Divine Designation

Divine Designation
The Fire Must Not Go Out

The Israelite rabble, newly escaped from the clutches of proud Pharoah, needed time to develop their national consciousness and to establish their God as King in their new nation, and to become familiar with the constitution God gave them through Moses. So far a full moth following the setting up of the tabernacle the Lord outlined the rituals and sacrifices recorded in Leviticus. God purposed to dwell among them, in their camps, and this wonderful fact was meant to establish the character of their life from this point on.

Then as we pass from the details of sacrifices and God’s standards of holiness in Leviticus and start going through the book of Numbers, we are surprised by a dramatic shift. Suddenly we are introduced to God’s Selective Service Act. God orders the numbering of Israel’s men of war. Inherent in God’s character is an aggressiveness against sin and a motivation to redeem mankind from its bondage.

But in order to wage war and to deliver captives, God needs men and women. If God’s light is to shine in the world and to dispel its darkness, it will be through human light holders. If his truth is to displace the lies and deceit of Satan, it will only be as men and women pay the price for holding to the truth and strive together for the spread of the gospel. If the knowledge of the one true and living God is to overthrow the worship of false gods, God needs demonstrators to display the transcendent glory of his grace and power. The purposes of God for his people do not end with the blessings of their deliverance from Egypt. The Lord needs them to fulfill a vital role in his warfare against all the power of the enemy.
In this move from ceremonies to the more practical facts of living, God is showing the development that is to characterize the life and service of the Christian. Salvation and the divine indwelling are the preliminary steps to the call for active service. Not many people seem to realize this; yet the picture that is given here should dispel any illusions about the character of the Christian life. It is a life of the drawn sword.

But as the registration of the men moves forward, God suddenly interrupts the proceedings with a special command: “You must not count the tribe of Levi” (Num. 1:49). The draft board was not to include this tribe in the census of Israel’s fighting men.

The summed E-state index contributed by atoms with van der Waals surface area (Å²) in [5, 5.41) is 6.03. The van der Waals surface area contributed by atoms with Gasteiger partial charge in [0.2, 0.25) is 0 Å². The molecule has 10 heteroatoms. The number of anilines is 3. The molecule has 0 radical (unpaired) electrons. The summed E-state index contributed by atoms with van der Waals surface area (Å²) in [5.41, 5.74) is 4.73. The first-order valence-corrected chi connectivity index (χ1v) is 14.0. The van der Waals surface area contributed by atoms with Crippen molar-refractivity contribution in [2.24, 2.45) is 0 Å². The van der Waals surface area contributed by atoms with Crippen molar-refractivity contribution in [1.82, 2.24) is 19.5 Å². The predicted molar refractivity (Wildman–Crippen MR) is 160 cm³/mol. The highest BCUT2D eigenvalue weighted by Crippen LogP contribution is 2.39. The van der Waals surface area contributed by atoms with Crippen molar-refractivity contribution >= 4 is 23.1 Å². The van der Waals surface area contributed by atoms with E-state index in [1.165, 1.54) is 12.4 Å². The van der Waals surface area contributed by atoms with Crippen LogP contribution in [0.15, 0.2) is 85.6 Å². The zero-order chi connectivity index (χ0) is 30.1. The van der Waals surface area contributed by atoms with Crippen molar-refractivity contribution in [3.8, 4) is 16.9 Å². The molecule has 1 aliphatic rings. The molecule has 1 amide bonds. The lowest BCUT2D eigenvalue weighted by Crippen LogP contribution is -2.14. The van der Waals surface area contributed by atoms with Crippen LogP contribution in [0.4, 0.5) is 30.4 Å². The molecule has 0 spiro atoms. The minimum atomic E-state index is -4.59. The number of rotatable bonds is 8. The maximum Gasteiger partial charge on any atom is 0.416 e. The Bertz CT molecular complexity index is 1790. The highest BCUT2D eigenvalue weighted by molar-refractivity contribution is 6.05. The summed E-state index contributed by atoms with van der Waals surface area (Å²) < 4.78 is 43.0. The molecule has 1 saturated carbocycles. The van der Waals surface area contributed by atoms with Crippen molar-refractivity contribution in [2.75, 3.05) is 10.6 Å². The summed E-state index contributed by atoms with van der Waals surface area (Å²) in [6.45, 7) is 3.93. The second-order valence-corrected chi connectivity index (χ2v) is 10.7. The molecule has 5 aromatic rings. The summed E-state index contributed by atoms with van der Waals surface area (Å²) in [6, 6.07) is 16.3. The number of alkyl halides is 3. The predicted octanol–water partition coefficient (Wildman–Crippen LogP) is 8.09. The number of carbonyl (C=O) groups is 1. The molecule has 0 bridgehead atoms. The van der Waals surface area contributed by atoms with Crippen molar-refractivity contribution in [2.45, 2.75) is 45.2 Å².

Any who have the hot blood of patriotism flowing through their veins will have some idea of what it must have meant to the men of Levi to be set aside. The heroic always carries with it more romance than a mundane stay-at-home existence. What could be more important than fighting at the spearhead of attack for the cause of their God? And what could be more ignominious than having to say at home and be de-elected, when their peers are sent out to figith for the homes and families of the nation? It must have been a blow to the pride of the men of Levi. Perhaps the patriotic spirit has died out, but I think you will understand something of what it must have meant to the men of Levi when they heard the decision that they were not to be included in the muster for war.

Obviously there is a lesson here on priorities. Was God disqualifying the men of Levi? Far from it. Nor would it be reasonable to suppose that he was giving them up for some unimportant, second-rate service. The truth is that he was singling them out as an elite corps of specialists to act as his royal guard, with a top-priority assignment. In fact, they were so important to him that, in a representative capacity, he claimed them for himself. “The Levites are to be mine,” God declared. Theirs was a special task. They were “to stand before the Lord to minister and to pronounce blessings in his name.” (Deut.10:8).
Judah and the warriors of the other tribes might be out on the battlefield slugging it out with the Hittite, Amorite, Amalekite, or whomever-but the strength of their cause and the roots of their victory lay in the fact that their brethren, the men of Levi, were back at home, camped around God’s tabernacle and keeping the fires burning on his altar of sacrifice. For had not God commanded, “The fire must be kept burning on the altar continuously; it must not go out” (Lev.6:13)?

The importance of this service was such that to allow it to fall into disarray would immediately be reflected in a lack of success at the front line. The death or wounding of soldiers in battle is one of the expected hazards of war. But to let the altar fire go out and the sacrifices cease would create a hazard they could not afford to consider.

The place of God in the life of a people is always more important than the activities of the group. This is because spiritually productive activities stem from and are the result of God’s being given his rightful place. Accorded his throne-rights in a group or in an individual, he will soon make it manifest where his priorities lie.

Draft boards can only exclude the disabled from the muster for war. But when God is in command, he can choose whom he will for his royal guard. These special ones do not come to their appointment as priests by default, but by deliberate divine designation. Therefore if God has set you apart for special priestly ministries, “do not be negligent now, for the Lord has chosen you to stand before him and serve him, to minister before him and to burn incense” (2 Chron. 29:11). You are God’s gift to his great High Priest to offer prayer as incense, just as the Levites were given as a gift to Aaron and his sons, to keep the fires burning on the altar of God.